“We had no idea,” exclaimed Estrada. “A friend of ours was like, ‘Dude, you’re making whisky!’”
The intrepid pair’s fledgling operation quickly outgrew its lavatorial incubator, and the operation was moved to its current home on a quiet side street off of Flushing Avenue, right across the street from a police station. After hacking their way through a thicket of red tape, MÔTÔ’s first bottle of rice whisky was sold in 2017.
To date, you can find MÔTÔ’s cute little bottles (some small enough to fit in your pocket) in about 70 locations around New York, including a midtown Marriott hotel. Still very much a start-up, they handle the chores of both distribution and PR themselves. The business is self-financed, with only one employee (Emily Pennell, who recently graduated from NYU in biomolecular engineering), making the operation as trim and streamlined as one of their bikes.
Their other product, Jabuka, was born, like their rice whisky, from another motorcycle trip abroad. This time, Vietnam was traded for the Balkans, and Yardeny was joined by Estrada. In Croatia they discovered another home distilling culture, with apples taking the place of rice.
But according to Estrada, if you go to Croatia and ask for a liquor called Jabuka, you’ll likely receive one of two things: a blank stare or the address of a nearby apple orchard.
“We just stole the Croatian word for ‘apple,’” said Estrada by way of explaining their distillate’s moniker. To further demystify the liquor for potential consumers, she describes its flavor profile as being similar to “Calvados [a French apple brandy] on the front end and bourbon on the back.”
The distillery’s copious use of apples (Jabuka is made from 80 percent apples and 20 percent rice) highlights another key element of the company philosophy: supporting local farms and other businesses. Because while their rice comes from California, their fruit comes from Wilklow Orchards in upstate New York, and aging barrels come from Brooklyn distillers (like Stillhouse, whose used bourbon barrels are utilized to age both their Jabuka and rice whisky).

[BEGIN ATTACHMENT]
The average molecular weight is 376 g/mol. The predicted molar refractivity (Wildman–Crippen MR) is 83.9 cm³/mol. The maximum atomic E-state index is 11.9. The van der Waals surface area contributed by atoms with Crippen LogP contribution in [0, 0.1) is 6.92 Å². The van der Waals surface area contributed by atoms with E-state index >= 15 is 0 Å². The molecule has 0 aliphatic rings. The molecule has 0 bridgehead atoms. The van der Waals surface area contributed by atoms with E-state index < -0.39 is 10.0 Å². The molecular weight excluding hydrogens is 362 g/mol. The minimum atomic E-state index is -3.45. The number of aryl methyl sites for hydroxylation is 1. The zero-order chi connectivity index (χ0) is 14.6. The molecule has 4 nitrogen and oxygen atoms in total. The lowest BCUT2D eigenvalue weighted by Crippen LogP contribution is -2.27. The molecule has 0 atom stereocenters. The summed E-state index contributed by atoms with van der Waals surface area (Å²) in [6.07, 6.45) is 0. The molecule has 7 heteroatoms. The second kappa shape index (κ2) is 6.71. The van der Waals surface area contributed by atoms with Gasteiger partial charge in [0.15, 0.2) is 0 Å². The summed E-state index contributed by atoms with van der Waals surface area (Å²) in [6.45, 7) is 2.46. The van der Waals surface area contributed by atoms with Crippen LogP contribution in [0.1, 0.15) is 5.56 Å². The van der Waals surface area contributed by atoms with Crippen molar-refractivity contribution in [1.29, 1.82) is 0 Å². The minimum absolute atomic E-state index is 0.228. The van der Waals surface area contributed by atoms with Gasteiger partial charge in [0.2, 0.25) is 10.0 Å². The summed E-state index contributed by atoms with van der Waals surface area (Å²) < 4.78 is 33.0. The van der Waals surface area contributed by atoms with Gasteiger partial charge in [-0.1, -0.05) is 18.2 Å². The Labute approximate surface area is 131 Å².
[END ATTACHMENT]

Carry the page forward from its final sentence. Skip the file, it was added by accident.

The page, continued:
MÔTÔ Spirits is also looking to tailor future distillates around more unusual products grown by Empire State farmers. Estrada clearly enjoys a challenge.
“We’re experimenting right now with blueberries,” mentioned Estrada, “and maple syrup from a friend’s farm upstate called ‘Tree Juice.’ We also have some concentrated concord grape juice we might do something with.”
Everything, though, seems to come back to travel when speaking about what inspires Estrada and Yardeny’s creative endeavors.
“The intention,” asserted Estrada firmly, “isn’t that we travel in order to find these spirits, it’s literally that we love to travel and then we just find things along the way.”
For more information about MÔTÔ Spirits, click here or check out their Facebook page, where you can keep track of events held at their address, which have included a once-a-month dog friendly “Yappy Hour,” tastings of their own products, motorcycle events, and even clothing swaps.
Photos courtesy of MÔTÔ Spirits, unless otherwise specified.